It was the weather that played the most important role, though, as the jet stream - that meandering ribbon of strong winds, high above the ground - set up in pattern over western Canada that produced a worst-case scenario.
According to Weather Network Chief Meteorologist Chris Scott:
"Sometimes, the jet stream pattern gets stuck or ‘blocked’ as we say in meteorology. This is the setup that took shape across western North America [at the time]. The large 'up' or ridge in the jet stream, which caused record warmth in Alaska and hot weather across parts of Canada’s north, blocked a strong dip in the jet stream from moving quickly from west to east. In the image below, the 'H' represents High pressure, or the up in the jet stream, and the 'L' represents Low pressure, or the down in the jet stream."
Courtesy: College of DuPage Weather Lab, with edits by C. Scott
With the winds blowing from east to west, driving up that fairly gentle slope and then encountering the foothills and Rockies, it produced a conveyor-belt of gradually-cooling air that only needed a moisture source to result in a significant rainfall event.
As Chris Scott points out, this setup tapped into one of the most potent moisture sources there is for North American weather:
"With the counter-clockwise winds around this low pressure system, a channel of very moist air was tapped from the Gulf of Mexico and pulled into Alberta. Like a fire hose, this atmospheric river of water vapour blasted up against the foothills and Rocky Mountains, rising, cooling, condensing and releasing tremendous amounts of precipitation."
Courtesy: College of DuPage Weather Lab, with edits by C. Scott
According to Environment Canada, 68 mm of rain fell in Calgary over 48 hours, but it was the rainfall up in the foothills and across the eastern slopes of the Rockies that really set off the intense flooding that followed. The rainfall rates there were up to four times higher than what is considered "high" in EC's official records - 10 to 20 mm/hr at some stations, and averaging out at from 75 to 150 mm total rainfall for the duration of the storm. Two particularly strong focal points of the storm were in the region of Canmore, which saw around 200 mm of rain, and Burns Creek, where an incredible 345 mm fell.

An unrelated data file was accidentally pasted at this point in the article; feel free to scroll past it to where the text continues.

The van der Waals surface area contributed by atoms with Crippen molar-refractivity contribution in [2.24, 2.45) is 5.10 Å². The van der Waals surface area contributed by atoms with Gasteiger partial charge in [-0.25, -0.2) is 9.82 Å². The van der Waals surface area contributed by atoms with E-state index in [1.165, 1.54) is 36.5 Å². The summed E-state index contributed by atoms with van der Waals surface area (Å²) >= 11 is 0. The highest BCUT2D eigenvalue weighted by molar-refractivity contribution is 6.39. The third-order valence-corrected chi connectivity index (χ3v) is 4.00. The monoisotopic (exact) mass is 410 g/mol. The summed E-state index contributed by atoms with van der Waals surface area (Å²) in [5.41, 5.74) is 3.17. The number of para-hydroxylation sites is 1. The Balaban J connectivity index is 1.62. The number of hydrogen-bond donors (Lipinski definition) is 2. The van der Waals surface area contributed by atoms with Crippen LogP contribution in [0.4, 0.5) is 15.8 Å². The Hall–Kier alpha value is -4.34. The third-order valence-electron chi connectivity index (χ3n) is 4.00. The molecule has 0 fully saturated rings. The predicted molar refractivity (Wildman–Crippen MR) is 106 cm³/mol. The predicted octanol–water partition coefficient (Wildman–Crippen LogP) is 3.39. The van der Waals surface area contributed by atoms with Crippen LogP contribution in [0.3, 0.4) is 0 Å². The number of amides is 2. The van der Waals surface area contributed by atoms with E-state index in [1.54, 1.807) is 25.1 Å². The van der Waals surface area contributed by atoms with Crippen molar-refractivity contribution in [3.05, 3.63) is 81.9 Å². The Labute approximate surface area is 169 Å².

Total rainfall from June 19-22 across southern Alberta. Credit: Alberta Ministry of Environment and Parks
In Canmore, the intense rainfall fell not only over the town, but onto the slopes of a large granite "bowl" just to the east of the town, which is ringed by five mountains - Mt. Lady McDonald, Mount Charles Stewart SE2, Mount Townsend, Mount Fable and Grotto Mountain. With the rainwater flowing down into the basin between these peaks, it had only one exit point, Cougar Creek, which runs right through the southern part of the town. As all of that concentrated water flowed straight down the creek, it tore apart the creek's banks, destroyed homes and flooded a significant portion of the town, before pouring into the Bow River, on its way to Calgary and other townships to the southeast.